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The basilar membrane is a small structure threaded through the cochlea that assists in converting atmospheric pressure oscillations into auditory sensation. Following the example of an existing model, the Navier-Stokes equations of fluid motion, Fourier transforms, and numerical approximations are used to model the basilar membrane as a function of place, time, and input frequency. For simple sound waves, the model adequately predicts locations of resonant frequencies on the basilar membrane, but it fails to represent the fine details of traveling waves, and it does not specify the magnitude of membrane displacement. For complex sound waves, the model accurately reflects the responses of non-living cochleas, but it is not equipped to assess the responses of living ones.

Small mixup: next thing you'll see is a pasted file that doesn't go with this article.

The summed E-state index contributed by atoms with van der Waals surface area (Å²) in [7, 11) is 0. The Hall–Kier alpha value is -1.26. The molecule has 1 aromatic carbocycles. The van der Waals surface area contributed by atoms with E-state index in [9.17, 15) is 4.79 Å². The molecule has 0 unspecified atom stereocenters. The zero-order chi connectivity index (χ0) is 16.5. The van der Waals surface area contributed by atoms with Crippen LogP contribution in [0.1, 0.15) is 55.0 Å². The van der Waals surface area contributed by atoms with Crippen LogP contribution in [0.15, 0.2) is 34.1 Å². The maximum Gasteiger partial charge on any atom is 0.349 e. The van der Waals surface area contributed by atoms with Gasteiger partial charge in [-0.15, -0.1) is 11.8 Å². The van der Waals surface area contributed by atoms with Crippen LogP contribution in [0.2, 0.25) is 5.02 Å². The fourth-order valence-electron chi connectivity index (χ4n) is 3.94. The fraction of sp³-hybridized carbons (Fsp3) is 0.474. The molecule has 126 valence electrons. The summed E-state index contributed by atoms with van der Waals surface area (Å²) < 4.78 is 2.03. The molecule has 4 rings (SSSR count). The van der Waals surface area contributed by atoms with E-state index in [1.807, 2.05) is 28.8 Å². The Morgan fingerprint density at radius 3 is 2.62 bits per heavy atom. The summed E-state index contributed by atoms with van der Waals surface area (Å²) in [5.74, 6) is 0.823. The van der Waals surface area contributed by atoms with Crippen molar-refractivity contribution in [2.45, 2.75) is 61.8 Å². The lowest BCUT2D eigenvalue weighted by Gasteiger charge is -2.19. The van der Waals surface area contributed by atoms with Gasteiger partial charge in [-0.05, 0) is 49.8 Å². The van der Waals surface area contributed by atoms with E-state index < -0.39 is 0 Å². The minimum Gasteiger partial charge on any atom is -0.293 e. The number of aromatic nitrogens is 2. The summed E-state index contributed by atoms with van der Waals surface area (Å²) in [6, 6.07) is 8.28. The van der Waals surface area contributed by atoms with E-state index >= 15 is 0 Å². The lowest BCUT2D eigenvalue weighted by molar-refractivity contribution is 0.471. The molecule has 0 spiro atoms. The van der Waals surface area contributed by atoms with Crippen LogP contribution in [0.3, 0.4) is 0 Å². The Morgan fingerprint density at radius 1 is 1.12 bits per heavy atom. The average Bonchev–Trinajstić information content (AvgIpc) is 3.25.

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Benham, Jeannette, "Auditory Perception in Flatland: The Physical Applicability of a Two-Dimensional Cochlear Model" (2012). Senior Projects Spring 2012. 372.